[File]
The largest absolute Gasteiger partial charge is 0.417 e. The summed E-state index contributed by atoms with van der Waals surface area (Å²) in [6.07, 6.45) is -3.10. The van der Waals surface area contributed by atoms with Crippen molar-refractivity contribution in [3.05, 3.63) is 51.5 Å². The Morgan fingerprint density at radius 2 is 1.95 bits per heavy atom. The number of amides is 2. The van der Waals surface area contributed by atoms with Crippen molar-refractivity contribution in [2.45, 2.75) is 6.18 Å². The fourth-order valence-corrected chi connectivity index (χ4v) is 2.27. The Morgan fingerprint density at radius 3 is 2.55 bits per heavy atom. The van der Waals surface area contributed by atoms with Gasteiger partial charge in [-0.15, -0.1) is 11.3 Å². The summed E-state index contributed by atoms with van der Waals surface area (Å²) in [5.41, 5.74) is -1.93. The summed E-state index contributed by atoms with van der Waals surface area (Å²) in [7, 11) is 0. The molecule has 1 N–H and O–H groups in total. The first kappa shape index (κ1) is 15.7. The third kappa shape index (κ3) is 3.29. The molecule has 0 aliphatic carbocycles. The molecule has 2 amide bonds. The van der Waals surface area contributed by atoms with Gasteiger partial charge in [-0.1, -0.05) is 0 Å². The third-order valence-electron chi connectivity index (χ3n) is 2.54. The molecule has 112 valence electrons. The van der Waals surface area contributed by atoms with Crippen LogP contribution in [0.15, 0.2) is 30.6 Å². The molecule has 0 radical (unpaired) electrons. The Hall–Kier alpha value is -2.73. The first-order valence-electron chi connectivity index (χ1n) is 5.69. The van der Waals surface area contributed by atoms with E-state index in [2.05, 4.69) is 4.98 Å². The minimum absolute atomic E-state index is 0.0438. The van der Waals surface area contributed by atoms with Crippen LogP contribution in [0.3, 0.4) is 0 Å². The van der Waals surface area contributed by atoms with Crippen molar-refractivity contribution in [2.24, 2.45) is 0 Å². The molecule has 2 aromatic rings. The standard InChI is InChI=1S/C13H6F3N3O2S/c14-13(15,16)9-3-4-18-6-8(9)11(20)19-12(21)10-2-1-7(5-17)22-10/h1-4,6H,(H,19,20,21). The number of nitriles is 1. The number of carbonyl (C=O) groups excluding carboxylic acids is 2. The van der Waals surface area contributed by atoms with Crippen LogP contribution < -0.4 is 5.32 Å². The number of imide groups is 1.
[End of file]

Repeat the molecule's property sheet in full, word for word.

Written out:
The largest absolute Gasteiger partial charge is 0.417 e. The summed E-state index contributed by atoms with van der Waals surface area (Å²) in [6.07, 6.45) is -3.10. The van der Waals surface area contributed by atoms with Crippen molar-refractivity contribution in [3.05, 3.63) is 51.5 Å². The Morgan fingerprint density at radius 2 is 1.95 bits per heavy atom. The number of amides is 2. The van der Waals surface area contributed by atoms with Crippen molar-refractivity contribution in [2.45, 2.75) is 6.18 Å². The fourth-order valence-corrected chi connectivity index (χ4v) is 2.27. The Morgan fingerprint density at radius 3 is 2.55 bits per heavy atom. The van der Waals surface area contributed by atoms with Gasteiger partial charge in [-0.15, -0.1) is 11.3 Å². The summed E-state index contributed by atoms with van der Waals surface area (Å²) in [5.41, 5.74) is -1.93. The summed E-state index contributed by atoms with van der Waals surface area (Å²) in [7, 11) is 0. The molecule has 1 N–H and O–H groups in total. The first kappa shape index (κ1) is 15.7. The third kappa shape index (κ3) is 3.29. The molecule has 0 aliphatic carbocycles. The molecule has 2 amide bonds. The van der Waals surface area contributed by atoms with Gasteiger partial charge in [-0.1, -0.05) is 0 Å². The third-order valence-electron chi connectivity index (χ3n) is 2.54. The molecule has 112 valence electrons. The van der Waals surface area contributed by atoms with Crippen LogP contribution in [0.15, 0.2) is 30.6 Å². The molecule has 0 radical (unpaired) electrons. The Hall–Kier alpha value is -2.73. The first-order valence-electron chi connectivity index (χ1n) is 5.69. The van der Waals surface area contributed by atoms with E-state index in [2.05, 4.69) is 4.98 Å². The minimum absolute atomic E-state index is 0.0438. The van der Waals surface area contributed by atoms with Crippen LogP contribution in [0.3, 0.4) is 0 Å². The van der Waals surface area contributed by atoms with Crippen molar-refractivity contribution in [2.24, 2.45) is 0 Å². The molecule has 2 aromatic rings. The standard InChI is InChI=1S/C13H6F3N3O2S/c14-13(15,16)9-3-4-18-6-8(9)11(20)19-12(21)10-2-1-7(5-17)22-10/h1-4,6H,(H,19,20,21). The number of nitriles is 1. The number of carbonyl (C=O) groups excluding carboxylic acids is 2. The van der Waals surface area contributed by atoms with Crippen LogP contribution < -0.4 is 5.32 Å². The number of imide groups is 1.